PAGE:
If you’re shocked by the rate of shopping cart abandonment for your online store, you are not alone. Figures from Baymard indicated that the average documented shopping cart abandonment rate across 41 different studies was a staggering 69.57%.
Not surprisingly then, online retailers have spent considerable time and effort on developing strategies to reduce these rates and encourage consumers to take their orders all the way to completion. Here we’ve outlined some of the best strategies for online grocery companies of any size, to fine-tune their marketing strategies to help beat these statistics and reduce their rates of shopping cart abandonment.
How many times have you popped into a grocery shop, only to see the length of the queue and decide against making a purchase?
When faced with a long queue, it’s common to make a cost-benefit judgement. How much do we really need this particular item? Is it worth the wait?
The same thing happens in online grocery shopping – except without a clear indication of just how long the checkout process is going to take, it’s common for shoppers to give up partway through if they feel it’s taking too long. Adding a slider or progress bar is a straightforward way to give shoppers a visual update, reducing the likelihood of them getting frustrated and giving up.
Even at the final stages of the purchasing process, things can come unstuck if you don’t offer a wide range of payment options. If your shopper hasn’t got the right card with them, or they were hoping to use PayPal, only to find that they are limited to card payments, they may get distracted, or look for an alternative grocery supplier who will accept their chosen payment methodology.
One of the biggest appeals of online retail is that shoppers don’t have to commit to making a purchase right away. Your cart functionality should allow shoppers to save their progress and the contents of their cart with a single click. Making it quick and easy for them to pause and come back to their online grocery cart later maximises the chance that they’ll do just that.
There are a couple of different ways to accomplish this. One option is to require the customer to login. This might not always be preferable though, as a login function can be a barrier to entry.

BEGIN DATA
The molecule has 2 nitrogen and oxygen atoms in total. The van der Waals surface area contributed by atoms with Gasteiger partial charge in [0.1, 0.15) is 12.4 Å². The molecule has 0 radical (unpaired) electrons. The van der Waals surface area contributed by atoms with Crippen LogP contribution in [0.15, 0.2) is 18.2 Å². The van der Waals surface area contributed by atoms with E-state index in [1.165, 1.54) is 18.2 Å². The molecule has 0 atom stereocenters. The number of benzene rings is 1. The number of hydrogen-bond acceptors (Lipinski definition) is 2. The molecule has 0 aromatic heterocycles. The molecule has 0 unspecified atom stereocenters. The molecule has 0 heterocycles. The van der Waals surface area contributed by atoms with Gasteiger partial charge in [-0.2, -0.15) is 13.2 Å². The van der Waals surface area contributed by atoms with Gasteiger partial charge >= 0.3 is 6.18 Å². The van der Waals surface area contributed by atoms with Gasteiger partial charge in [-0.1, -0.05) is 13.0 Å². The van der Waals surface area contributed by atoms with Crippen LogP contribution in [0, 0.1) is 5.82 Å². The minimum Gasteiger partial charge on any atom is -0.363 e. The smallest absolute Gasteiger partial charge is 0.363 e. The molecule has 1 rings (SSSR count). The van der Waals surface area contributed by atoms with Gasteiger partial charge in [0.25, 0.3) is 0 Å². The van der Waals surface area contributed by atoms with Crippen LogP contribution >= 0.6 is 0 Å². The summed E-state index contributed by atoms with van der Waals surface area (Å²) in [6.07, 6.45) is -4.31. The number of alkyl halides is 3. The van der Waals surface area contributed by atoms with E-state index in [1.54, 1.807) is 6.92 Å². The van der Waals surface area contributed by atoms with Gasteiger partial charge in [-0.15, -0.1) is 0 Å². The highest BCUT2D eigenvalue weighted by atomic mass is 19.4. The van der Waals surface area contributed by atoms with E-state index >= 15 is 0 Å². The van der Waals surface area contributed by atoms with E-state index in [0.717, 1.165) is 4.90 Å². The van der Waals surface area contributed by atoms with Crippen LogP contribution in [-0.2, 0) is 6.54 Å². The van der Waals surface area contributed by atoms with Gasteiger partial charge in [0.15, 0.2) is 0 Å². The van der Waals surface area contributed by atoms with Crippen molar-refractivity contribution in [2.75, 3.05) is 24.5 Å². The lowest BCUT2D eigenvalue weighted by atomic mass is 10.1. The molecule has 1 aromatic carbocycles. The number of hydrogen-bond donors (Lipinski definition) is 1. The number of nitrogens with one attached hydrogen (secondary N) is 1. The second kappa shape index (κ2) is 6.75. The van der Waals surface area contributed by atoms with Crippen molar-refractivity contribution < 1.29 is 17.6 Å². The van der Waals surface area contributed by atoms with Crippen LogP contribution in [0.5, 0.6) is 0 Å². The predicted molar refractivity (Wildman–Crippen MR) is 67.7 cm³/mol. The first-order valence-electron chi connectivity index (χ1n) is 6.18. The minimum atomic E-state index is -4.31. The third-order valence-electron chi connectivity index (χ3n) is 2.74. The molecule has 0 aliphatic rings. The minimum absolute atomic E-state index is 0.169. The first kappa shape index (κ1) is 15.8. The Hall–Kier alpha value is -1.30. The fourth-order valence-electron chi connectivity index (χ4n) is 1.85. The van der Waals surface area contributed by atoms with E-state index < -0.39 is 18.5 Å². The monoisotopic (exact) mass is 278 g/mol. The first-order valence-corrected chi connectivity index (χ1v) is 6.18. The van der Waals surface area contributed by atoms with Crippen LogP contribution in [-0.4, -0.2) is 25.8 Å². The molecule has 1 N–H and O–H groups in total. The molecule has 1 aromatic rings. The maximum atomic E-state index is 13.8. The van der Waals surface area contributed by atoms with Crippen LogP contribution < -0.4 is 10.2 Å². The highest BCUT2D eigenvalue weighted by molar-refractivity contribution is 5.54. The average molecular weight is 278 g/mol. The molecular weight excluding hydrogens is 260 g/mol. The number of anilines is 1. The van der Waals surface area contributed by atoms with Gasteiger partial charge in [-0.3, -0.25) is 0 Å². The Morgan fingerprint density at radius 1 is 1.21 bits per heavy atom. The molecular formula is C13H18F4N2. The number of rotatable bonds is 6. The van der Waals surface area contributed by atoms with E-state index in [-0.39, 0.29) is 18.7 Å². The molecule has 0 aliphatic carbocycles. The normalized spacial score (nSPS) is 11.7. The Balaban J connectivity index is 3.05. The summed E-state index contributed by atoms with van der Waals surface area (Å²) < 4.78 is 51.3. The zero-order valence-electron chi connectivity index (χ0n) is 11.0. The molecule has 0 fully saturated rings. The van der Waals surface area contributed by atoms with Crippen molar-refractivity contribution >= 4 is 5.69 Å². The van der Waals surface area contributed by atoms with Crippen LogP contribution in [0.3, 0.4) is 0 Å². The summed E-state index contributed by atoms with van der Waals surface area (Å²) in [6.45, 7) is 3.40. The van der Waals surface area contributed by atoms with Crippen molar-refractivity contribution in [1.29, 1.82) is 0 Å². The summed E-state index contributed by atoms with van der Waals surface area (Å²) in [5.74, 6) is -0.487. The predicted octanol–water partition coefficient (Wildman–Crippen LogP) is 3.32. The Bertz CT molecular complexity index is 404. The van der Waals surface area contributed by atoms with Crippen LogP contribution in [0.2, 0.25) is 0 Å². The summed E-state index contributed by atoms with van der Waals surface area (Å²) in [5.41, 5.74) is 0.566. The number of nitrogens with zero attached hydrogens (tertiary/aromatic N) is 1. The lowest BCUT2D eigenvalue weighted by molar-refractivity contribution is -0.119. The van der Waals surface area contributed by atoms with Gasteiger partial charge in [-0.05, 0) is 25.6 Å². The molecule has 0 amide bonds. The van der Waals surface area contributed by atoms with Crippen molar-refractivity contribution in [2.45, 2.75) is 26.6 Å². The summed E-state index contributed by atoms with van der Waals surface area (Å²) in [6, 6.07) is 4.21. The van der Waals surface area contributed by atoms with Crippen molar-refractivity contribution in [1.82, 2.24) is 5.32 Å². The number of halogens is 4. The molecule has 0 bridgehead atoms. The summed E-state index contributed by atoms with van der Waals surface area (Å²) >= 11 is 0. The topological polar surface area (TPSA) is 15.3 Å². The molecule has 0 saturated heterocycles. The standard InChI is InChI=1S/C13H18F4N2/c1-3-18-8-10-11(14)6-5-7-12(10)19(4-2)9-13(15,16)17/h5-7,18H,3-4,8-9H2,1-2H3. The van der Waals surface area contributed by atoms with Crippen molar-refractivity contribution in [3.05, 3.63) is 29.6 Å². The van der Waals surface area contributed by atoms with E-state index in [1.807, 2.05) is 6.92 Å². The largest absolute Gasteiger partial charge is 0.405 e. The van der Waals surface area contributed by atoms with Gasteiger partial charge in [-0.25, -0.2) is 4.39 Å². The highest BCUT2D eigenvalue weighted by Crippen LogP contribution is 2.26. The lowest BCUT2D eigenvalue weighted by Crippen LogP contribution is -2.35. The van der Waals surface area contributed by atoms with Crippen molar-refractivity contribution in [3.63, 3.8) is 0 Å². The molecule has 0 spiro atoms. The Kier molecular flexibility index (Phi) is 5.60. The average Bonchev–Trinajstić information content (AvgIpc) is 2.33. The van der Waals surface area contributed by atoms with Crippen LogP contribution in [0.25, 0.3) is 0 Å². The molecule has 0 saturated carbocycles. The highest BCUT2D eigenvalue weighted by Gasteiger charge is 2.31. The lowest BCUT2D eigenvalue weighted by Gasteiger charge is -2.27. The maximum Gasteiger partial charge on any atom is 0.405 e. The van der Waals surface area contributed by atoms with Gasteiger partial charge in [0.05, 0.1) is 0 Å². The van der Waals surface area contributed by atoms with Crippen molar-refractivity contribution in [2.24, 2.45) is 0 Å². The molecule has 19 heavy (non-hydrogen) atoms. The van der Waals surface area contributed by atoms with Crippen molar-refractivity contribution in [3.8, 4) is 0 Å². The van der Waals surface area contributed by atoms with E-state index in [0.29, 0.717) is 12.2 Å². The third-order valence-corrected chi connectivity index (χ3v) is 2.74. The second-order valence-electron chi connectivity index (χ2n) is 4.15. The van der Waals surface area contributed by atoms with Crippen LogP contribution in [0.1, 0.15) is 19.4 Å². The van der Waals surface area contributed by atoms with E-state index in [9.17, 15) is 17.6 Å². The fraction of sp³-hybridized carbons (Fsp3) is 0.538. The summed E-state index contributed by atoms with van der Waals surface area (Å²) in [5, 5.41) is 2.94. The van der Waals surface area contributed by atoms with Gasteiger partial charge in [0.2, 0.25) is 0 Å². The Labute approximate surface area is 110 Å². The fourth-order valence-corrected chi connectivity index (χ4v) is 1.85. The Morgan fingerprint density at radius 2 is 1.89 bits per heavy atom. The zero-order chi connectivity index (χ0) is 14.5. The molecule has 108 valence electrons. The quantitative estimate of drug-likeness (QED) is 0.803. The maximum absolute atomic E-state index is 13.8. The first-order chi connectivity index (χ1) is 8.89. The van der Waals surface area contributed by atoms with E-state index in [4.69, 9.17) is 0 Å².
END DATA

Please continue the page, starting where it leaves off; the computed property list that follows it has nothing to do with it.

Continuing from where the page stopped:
Another possibility is to use browser cookies to remember the contents of their carts. It’s important that if you do choose to utilise cookies on your site, that your customers are fully aware of what’s going on. Cookie pop-ups are a common and well-accepted part of online life now, so don’t risk an invasion of privacy, or worse, a data breach, by not appropriately holding your customer’s information.
There are certainly benefits to asking customers to log in – you can build a mailing list and use this to keep in contact with your shoppers in the future. However, according to some studies, forcing customers to log in was one of the most common causes of shopping cart abandonment. A study by Invesp suggested that 14% of online shoppers would choose to abandon their cart if an online store forced them to log in. Offering a guest checkout function may, therefore, make your site more appealing to concerned consumers.
The same study indicated that the most common reason that shoppers abandoned their cart was high delivery costs or delivery costs that were not clear upfront. There are few things that are more frustrating when shopping online than getting to the end of the process and being hit with unexpected costs.
Although you will never inspire your customers to love delivery costs, at least making sure that they are spelt out upfront will reduce the likelihood of them ditching the cart at the last minute.
This is another important factor to consider when it comes to being upfront with your target audience. Reaching the end of an online shopping experience, only to be hit with delivery times slots that are much further into the future than they were expecting, is a sure-fire way to push people away.
Laying out which delivery slots are available up-front is a key tactic for online grocers to reduce cart abandonment at a later stage.
Experts have indicated that the rate of conversion from shopping cart to sale drops by 7% for every one second delay that users experience on the payment pages of a website. There are many reasons for this; impatience is, of course, an unhelpful part of human nature, but slow loading pages are also a warning flag for some consumers who start to worry that the site may not be as legitimate as it seems.
There are several ways that you can optimise your page loading speed – limit the use of large images, advertising trackers, and social plugins in your final pages. These can all increase the load time, delaying your customers from getting what they want.
Some aspects may be out of your control, for example, your payment provider may incur a delay during the actual processing of payment. It’s worth making sure that you have some kind of visual display to show that the payment is in progress, to make sure that they know that everything is still going smoothly.
If you accept that some shoppers will inevitably abandon their carts, it makes strategic sense to plan some sort of remarketing campaign to try and entice them back. These consumers who came very close to crossing the line are a perfect audience for a subtle advertising campaign. Facebook and Google Ads also offer targeted advertising options, so consider which is most likely to work for your target audience.
However you do it, strategies that reduce your rates of shopping cart abandonment are likely to prove to be a valuable part in your grocery e-commerce marketing toolkit.